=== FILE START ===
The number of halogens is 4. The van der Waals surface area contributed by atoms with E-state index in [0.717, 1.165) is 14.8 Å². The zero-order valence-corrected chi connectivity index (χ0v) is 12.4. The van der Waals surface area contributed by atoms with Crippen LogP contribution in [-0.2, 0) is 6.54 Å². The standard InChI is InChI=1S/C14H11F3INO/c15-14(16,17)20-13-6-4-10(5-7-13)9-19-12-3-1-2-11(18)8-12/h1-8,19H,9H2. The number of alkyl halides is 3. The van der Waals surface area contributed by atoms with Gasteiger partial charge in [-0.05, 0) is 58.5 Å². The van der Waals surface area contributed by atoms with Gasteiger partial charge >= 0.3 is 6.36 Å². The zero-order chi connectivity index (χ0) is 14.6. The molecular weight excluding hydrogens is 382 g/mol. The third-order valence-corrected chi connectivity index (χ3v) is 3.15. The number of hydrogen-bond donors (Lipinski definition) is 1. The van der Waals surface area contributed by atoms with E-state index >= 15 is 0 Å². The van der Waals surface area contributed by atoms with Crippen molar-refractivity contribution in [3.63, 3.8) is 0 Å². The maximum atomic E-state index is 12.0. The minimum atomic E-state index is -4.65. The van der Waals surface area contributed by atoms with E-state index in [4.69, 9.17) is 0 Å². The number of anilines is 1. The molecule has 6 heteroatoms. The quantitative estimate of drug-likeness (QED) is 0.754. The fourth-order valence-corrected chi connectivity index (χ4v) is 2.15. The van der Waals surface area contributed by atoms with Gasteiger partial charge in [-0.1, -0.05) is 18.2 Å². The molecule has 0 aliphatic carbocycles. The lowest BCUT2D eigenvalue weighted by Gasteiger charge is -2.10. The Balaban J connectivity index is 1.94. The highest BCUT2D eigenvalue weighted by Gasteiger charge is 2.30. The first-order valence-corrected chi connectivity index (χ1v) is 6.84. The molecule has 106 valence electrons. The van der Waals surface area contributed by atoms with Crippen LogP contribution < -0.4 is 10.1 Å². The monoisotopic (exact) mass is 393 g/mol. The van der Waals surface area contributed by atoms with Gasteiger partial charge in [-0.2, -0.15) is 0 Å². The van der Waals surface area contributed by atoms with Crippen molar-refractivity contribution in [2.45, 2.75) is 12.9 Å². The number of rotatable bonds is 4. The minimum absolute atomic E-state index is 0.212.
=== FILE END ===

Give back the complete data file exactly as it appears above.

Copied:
The number of halogens is 4. The van der Waals surface area contributed by atoms with E-state index in [0.717, 1.165) is 14.8 Å². The zero-order valence-corrected chi connectivity index (χ0v) is 12.4. The van der Waals surface area contributed by atoms with Crippen LogP contribution in [-0.2, 0) is 6.54 Å². The standard InChI is InChI=1S/C14H11F3INO/c15-14(16,17)20-13-6-4-10(5-7-13)9-19-12-3-1-2-11(18)8-12/h1-8,19H,9H2. The number of alkyl halides is 3. The van der Waals surface area contributed by atoms with Gasteiger partial charge in [-0.05, 0) is 58.5 Å². The van der Waals surface area contributed by atoms with Gasteiger partial charge >= 0.3 is 6.36 Å². The zero-order chi connectivity index (χ0) is 14.6. The molecular weight excluding hydrogens is 382 g/mol. The third-order valence-corrected chi connectivity index (χ3v) is 3.15. The number of hydrogen-bond donors (Lipinski definition) is 1. The van der Waals surface area contributed by atoms with E-state index >= 15 is 0 Å². The van der Waals surface area contributed by atoms with Crippen molar-refractivity contribution in [3.63, 3.8) is 0 Å². The maximum atomic E-state index is 12.0. The minimum atomic E-state index is -4.65. The van der Waals surface area contributed by atoms with E-state index in [4.69, 9.17) is 0 Å². The number of anilines is 1. The molecule has 6 heteroatoms. The quantitative estimate of drug-likeness (QED) is 0.754. The fourth-order valence-corrected chi connectivity index (χ4v) is 2.15. The van der Waals surface area contributed by atoms with Gasteiger partial charge in [-0.1, -0.05) is 18.2 Å². The molecule has 0 aliphatic carbocycles. The lowest BCUT2D eigenvalue weighted by Gasteiger charge is -2.10. The Balaban J connectivity index is 1.94. The highest BCUT2D eigenvalue weighted by Gasteiger charge is 2.30. The first-order valence-corrected chi connectivity index (χ1v) is 6.84. The molecule has 106 valence electrons. The van der Waals surface area contributed by atoms with Crippen LogP contribution < -0.4 is 10.1 Å². The monoisotopic (exact) mass is 393 g/mol. The van der Waals surface area contributed by atoms with Gasteiger partial charge in [-0.2, -0.15) is 0 Å². The van der Waals surface area contributed by atoms with Crippen molar-refractivity contribution in [2.45, 2.75) is 12.9 Å². The number of rotatable bonds is 4. The minimum absolute atomic E-state index is 0.212.